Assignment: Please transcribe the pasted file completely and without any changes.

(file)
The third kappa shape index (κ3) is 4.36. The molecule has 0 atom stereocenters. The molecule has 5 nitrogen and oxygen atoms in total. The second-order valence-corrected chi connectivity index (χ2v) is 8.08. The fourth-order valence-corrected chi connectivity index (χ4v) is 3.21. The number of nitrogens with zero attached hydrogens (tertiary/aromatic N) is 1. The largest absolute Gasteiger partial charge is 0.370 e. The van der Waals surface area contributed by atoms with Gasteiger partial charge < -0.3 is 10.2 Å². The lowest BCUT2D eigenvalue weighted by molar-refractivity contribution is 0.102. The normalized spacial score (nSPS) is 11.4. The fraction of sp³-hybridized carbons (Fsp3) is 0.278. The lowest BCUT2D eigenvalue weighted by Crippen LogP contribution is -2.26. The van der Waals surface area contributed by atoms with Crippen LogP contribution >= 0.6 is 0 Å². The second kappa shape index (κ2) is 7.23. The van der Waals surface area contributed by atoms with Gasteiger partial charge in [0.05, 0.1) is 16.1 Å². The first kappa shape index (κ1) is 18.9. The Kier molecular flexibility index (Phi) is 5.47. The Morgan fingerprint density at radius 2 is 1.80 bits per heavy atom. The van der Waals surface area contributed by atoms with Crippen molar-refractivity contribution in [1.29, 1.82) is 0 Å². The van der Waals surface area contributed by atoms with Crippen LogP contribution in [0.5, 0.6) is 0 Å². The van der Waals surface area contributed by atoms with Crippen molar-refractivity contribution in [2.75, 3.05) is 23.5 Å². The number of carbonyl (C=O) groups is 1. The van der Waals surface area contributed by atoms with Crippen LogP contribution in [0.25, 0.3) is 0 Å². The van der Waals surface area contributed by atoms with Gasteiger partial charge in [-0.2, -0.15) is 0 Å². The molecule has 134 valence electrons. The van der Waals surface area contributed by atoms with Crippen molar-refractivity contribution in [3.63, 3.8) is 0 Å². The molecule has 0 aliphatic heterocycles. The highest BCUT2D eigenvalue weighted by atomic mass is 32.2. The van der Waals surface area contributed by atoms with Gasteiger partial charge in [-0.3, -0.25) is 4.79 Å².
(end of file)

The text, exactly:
The third kappa shape index (κ3) is 4.36. The molecule has 0 atom stereocenters. The molecule has 5 nitrogen and oxygen atoms in total. The second-order valence-corrected chi connectivity index (χ2v) is 8.08. The fourth-order valence-corrected chi connectivity index (χ4v) is 3.21. The number of nitrogens with zero attached hydrogens (tertiary/aromatic N) is 1. The largest absolute Gasteiger partial charge is 0.370 e. The van der Waals surface area contributed by atoms with Gasteiger partial charge < -0.3 is 10.2 Å². The lowest BCUT2D eigenvalue weighted by molar-refractivity contribution is 0.102. The normalized spacial score (nSPS) is 11.4. The fraction of sp³-hybridized carbons (Fsp3) is 0.278. The lowest BCUT2D eigenvalue weighted by Crippen LogP contribution is -2.26. The van der Waals surface area contributed by atoms with Crippen LogP contribution >= 0.6 is 0 Å². The second kappa shape index (κ2) is 7.23. The van der Waals surface area contributed by atoms with Gasteiger partial charge in [0.05, 0.1) is 16.1 Å². The first kappa shape index (κ1) is 18.9. The Kier molecular flexibility index (Phi) is 5.47. The Morgan fingerprint density at radius 2 is 1.80 bits per heavy atom. The van der Waals surface area contributed by atoms with Crippen molar-refractivity contribution in [1.29, 1.82) is 0 Å². The van der Waals surface area contributed by atoms with Crippen LogP contribution in [0.5, 0.6) is 0 Å². The van der Waals surface area contributed by atoms with Crippen molar-refractivity contribution in [2.75, 3.05) is 23.5 Å². The number of carbonyl (C=O) groups is 1. The van der Waals surface area contributed by atoms with Crippen LogP contribution in [0.25, 0.3) is 0 Å². The van der Waals surface area contributed by atoms with Gasteiger partial charge in [-0.2, -0.15) is 0 Å². The molecule has 134 valence electrons. The van der Waals surface area contributed by atoms with Crippen molar-refractivity contribution in [3.63, 3.8) is 0 Å². The molecule has 0 aliphatic heterocycles. The highest BCUT2D eigenvalue weighted by atomic mass is 32.2. The van der Waals surface area contributed by atoms with Gasteiger partial charge in [-0.3, -0.25) is 4.79 Å².